Climate change poses one of the most severe risks to pollinators. But they, specifically wild pollinators, are indispensable for agricultural production of most high-value crops, for 60-90% of all plant species, and for climate change adaptation of agro-ecosystems. This is because cross-pollination increases genetic diversity and thus promotes adaptation of plant species and ecosystem resilience to future climate.
As seasonal weather abnormalities are set to increase, and considering that honeybees can fly only if weather conditions are fine, future horticulture production might depend on, for instance, bumblebees, which are more robust to rough weather conditions than honeybees. But besides climate change, wild pollinators are also threatened by agricultural practices (monocultures, landscape fragmentation, chemicals, tillage etc.). Wild pollinators do not fly far from their nests, only 300-2000 m (whereas honeybees fly up to 5 km). That is why they need nesting areas, forage (flowers producing nectar and pollen during three seasons) and shelter in or close to the field.
Such habitat enhancement is not costly. But it does require some additional work and experience. Moreover, improved pollination can increase the yield in economic terms. So there is a potential win-win situation for farmers and the environment.
Resource-poor farmers in developing countries are particularly vulnerable to climate change as they depend on agriculture for their livelihoods. This is also true for Central Asian countries. And helping rural farmers is a priority for international research and donor organizations.
In keeping with its goals, the International Center for Agricultural Research in the Dry Areas (ICARDA) has launched a new project in Uzbekistan, which is funded by the German Federal Ministry for the Environment, Nature Protection and Nuclear Safety under the International Climate Change Initiative. The project is implemented from 15 March 2013 till 31 December 2013, and involves ICARDA's national partners such as the Institute of Zoology; the Samarkand State University; and the Uzbek Scientific Research Institute of Vegetables, Cucurbits and Potato.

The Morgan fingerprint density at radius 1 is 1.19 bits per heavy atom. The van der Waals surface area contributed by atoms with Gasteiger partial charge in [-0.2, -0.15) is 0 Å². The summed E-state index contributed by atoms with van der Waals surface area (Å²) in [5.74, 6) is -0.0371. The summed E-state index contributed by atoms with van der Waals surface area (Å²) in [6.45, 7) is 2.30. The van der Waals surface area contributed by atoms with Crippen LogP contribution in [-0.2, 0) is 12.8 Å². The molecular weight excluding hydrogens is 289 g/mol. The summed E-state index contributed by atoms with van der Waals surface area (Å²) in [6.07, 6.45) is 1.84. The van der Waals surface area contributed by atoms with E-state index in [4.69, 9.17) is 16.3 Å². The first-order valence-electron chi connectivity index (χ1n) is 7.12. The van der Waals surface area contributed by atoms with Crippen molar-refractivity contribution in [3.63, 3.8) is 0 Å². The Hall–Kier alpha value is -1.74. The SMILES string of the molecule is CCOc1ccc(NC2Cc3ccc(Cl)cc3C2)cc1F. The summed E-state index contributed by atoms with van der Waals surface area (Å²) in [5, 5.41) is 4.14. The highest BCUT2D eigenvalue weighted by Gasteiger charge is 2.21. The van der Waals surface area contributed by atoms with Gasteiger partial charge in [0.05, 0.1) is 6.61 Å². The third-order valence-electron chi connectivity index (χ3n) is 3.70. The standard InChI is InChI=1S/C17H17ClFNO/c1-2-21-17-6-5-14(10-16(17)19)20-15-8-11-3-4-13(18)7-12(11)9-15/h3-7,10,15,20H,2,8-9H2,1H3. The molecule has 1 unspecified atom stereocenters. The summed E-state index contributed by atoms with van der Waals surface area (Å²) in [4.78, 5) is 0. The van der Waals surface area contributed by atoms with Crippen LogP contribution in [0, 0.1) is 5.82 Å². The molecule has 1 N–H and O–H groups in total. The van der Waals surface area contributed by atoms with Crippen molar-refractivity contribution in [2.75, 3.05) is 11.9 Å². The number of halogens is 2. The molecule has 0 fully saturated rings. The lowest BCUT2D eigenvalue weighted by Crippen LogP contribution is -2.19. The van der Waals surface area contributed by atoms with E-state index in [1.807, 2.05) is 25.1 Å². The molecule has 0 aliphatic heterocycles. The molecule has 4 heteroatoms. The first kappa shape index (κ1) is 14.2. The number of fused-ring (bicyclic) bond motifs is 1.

According to Dr Stefanie Christmann, of ICARDA, the project is aimed at introducing the practice of "Farming with alternative pollinators (FAP)" to Uzbekistan (Christmann, S. and Aw-Hassan, A. 2012. Farming with alternative pollinators (FAP) - An overlooked win-win-strategy for climate change adaptation: in Agriculture, Ecosystems and Environment, 161 (2012) pp.161- 164), which includes habitat enhancement, economic assessment of the total harvest and assessment of pollinator biodiversity. The project will target two main crops - cucumber in Parkent area and cherry in Surkhandarya Region (Boysun district and Termez). Researchers will also gather field data (economic effect, effect on pollinator diversity, outscaling options) to support broad introduction of this new socioeconomic and agro-ecological method.
If successful, this project has potential to help solve similar problems in other Central Asian countries, in the dry areas of other countries, and even worldwide as the risks to pollinators are a global concern.